Red is the colour of heightened emotion, strength, and power. It's invigorating, intimidating and it's never boring – perhaps explaining why Ferrari chose red as its primary colour.

However, this is not about a Ferrari, but rather the bright red Mahindra Scorpio N that has graced the CHANGECARS driveway for the past few days and, my first impression when it arrived was the colour quite dramatically increased the visual sense of the size of the vehicle.

This impression was heightened out on the road where it became immediately noticeable to other road users and quite intimidating to some of them, which did have the pleasurable effect of clearing a path and even keeping some taxis from trying sudden incursion from the emergency or right turn only lanes. 

That said, while it is a big vehicle and does need a little practice to squeeze into your favourite minuscule parking space at the shopping mall, it really does not feel its size on the drive – the styling of this latest version has come a long way from the bulky, slab-sided model that was first launched locally a good few years back and it now retains the signature Mahindra styling but evolved into a sleek and modern interpretation.

In the mid-size SUV pool, there are a large number of players and, while the total market size is growing at the expense of saloons and hatchbacks, the fight for a share of that is quite intense with buyers expecting more tech, more luxury and generally more of everything – all at a lower price.

In price terms, this flagship Scorpio variant butts heads with the likes of the Kia Sportage 1.6T-GDi LX, BAIC B40 Plus 2.0TDi City Hunter and Chery Tiggo 8 Pro 1.6TGDI– all of which hover around the R604 000 mark.

The ever-expanding spread of options and price levels in the SUV market means it is very much a buyer’s market where potential customers can shop to their heart’s content to find the exact set of specifications and configurations they want – and all of the competitive offerings come with high levels of spec and tech.

As the first body-on-frame SUV to garner a 5-star in the Global New Car Assessment Programme, the Scorpio-N has a comfortable feel of solidity about it out on the road, where it capably deals with the irritations of potholes and road ripples with nary a jar for the occupants.

This also translates on off-road excursions where the full-blown all-wheel drive with low range unleashes capability its luxury look and feel may hide.

The chrome finish around the daytime running lights and front fog lights could be viewed as a scorpion tail but the entire design elevates this vehicle as a player by being modern, elegant and allowing excellent all-round visibility thanks to a large glass area.

The luxury aspect on the inside comes from comfortable and supportive seating with a leatherette covering an integrated 20,32 cm infotainment screen with – on this flagship variant – a 3D sound system from Sony with 12 speakers.

The test unit came with a black and brown interior colour mix – not my personal taste and I would have preferred all-brown or all-black.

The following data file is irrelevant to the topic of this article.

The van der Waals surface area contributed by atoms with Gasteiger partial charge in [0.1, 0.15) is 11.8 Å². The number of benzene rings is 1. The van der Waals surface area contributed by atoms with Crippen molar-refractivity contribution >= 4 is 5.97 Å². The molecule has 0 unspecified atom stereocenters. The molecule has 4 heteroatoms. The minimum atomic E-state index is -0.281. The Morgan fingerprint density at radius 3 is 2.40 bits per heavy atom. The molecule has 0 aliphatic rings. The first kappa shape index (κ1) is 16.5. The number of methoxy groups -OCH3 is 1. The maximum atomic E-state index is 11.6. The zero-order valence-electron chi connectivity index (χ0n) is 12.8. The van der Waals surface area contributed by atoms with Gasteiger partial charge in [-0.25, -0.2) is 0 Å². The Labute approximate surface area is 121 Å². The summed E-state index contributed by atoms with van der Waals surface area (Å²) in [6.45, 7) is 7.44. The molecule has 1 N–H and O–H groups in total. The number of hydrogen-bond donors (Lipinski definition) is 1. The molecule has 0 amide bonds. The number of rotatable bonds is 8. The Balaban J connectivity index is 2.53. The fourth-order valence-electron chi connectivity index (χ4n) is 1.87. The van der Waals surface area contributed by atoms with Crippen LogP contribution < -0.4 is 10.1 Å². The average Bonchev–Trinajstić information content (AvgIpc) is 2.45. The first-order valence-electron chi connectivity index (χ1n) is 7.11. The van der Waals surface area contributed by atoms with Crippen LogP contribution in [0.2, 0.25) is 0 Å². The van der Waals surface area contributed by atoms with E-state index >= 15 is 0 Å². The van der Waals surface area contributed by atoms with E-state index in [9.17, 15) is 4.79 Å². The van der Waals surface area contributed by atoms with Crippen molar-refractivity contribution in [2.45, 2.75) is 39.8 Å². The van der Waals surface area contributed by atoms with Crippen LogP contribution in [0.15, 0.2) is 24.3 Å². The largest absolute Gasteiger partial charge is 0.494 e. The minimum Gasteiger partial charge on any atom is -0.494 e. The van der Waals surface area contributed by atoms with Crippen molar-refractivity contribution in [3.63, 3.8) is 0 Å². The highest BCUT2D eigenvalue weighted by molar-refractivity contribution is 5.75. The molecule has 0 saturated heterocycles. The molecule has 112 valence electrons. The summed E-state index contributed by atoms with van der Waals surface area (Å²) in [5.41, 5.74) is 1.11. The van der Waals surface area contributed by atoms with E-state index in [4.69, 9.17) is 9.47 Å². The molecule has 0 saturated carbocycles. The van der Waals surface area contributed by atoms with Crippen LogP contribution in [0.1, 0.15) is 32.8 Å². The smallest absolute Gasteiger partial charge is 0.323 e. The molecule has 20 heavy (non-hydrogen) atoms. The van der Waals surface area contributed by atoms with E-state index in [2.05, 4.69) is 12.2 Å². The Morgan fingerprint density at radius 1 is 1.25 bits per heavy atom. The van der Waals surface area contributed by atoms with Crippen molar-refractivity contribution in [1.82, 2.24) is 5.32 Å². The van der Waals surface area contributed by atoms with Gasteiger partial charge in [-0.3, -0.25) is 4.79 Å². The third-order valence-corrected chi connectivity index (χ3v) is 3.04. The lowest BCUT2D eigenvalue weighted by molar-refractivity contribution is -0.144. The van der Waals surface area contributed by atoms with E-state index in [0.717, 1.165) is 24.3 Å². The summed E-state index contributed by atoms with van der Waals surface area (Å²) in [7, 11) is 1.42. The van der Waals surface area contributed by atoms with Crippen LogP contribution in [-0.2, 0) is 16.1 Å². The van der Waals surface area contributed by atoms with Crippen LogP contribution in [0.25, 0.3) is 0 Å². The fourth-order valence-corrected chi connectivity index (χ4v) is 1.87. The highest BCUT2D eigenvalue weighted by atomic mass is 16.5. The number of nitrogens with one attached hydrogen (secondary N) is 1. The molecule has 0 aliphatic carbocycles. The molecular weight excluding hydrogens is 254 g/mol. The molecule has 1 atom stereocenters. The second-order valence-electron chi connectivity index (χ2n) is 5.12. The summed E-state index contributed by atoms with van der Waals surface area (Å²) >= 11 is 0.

Navigation, cruise control, Bluetooth connectivity, front and second row USB ports, central locking, keyless entry, power windows all round, rain-sensing wipers, power adjustable driver’s seat, auto Xenon LED lights, and Park Distance Control all are included as standard fare.

There is a great balance here – the things any driver truly needs and nothing that will be set once in its life and never touched again but which adds a couple of grand to the price.

The 2,2-litre mHawk turbo-diesel engine upfront churns out 128,6 kW of power and 400 Nm of torque, sending this through a 6-speed automatic gearbox, making the morning traffic crawl just that little bit less tedious.

Running a mixture of traffic, urban and highway routes, the overall average fuel consumption came in at 7,1 l/100 km, a shade over the 6,9 l/100 km claimed by Mahindra but still not too shabby for a vehicle of its size and class.

On the road it is an easy drive with light steering for the slow speed stuff but taut enough and accurate as the speed increases and, leaving the city behind, will happily eat up the kilometres, quietly and efficiently with the seating more than up to the task of keeping driver and passengers comfortable and stress-free.

Handling is generally neutral with some body roll when there is a sudden change of direction and it will understeer if stuffed too vigorously into a corner – but then, it was never intended to be a point-and-squirt kind of car.

For offroad excursions, the Scorpio-N offers both 4H and 4L gearing with a rotary selector knob to switch between ‘Normal’, ‘Snow or Mud’, ‘Sand’ and ‘Rocky’ terrain, where the gearing and responses of the SUV adjust to suit the obstacles being encountered.

On the human safety front, it has six crash bags for the occupants, is equipped with disc brakes on all four wheels and hydraulic brake assist with electronic brake pre-fill.

For the environmentally conscious, the Scorpio-N has the lowest CO2 emissions in the class and perhaps falls only on luggage capacity. While the third row of seats has a fold-and-tumble function, the total volume is not quite as large as it could be and is quite small with all seats in place.

Colin Windell – proudly CHANGECARS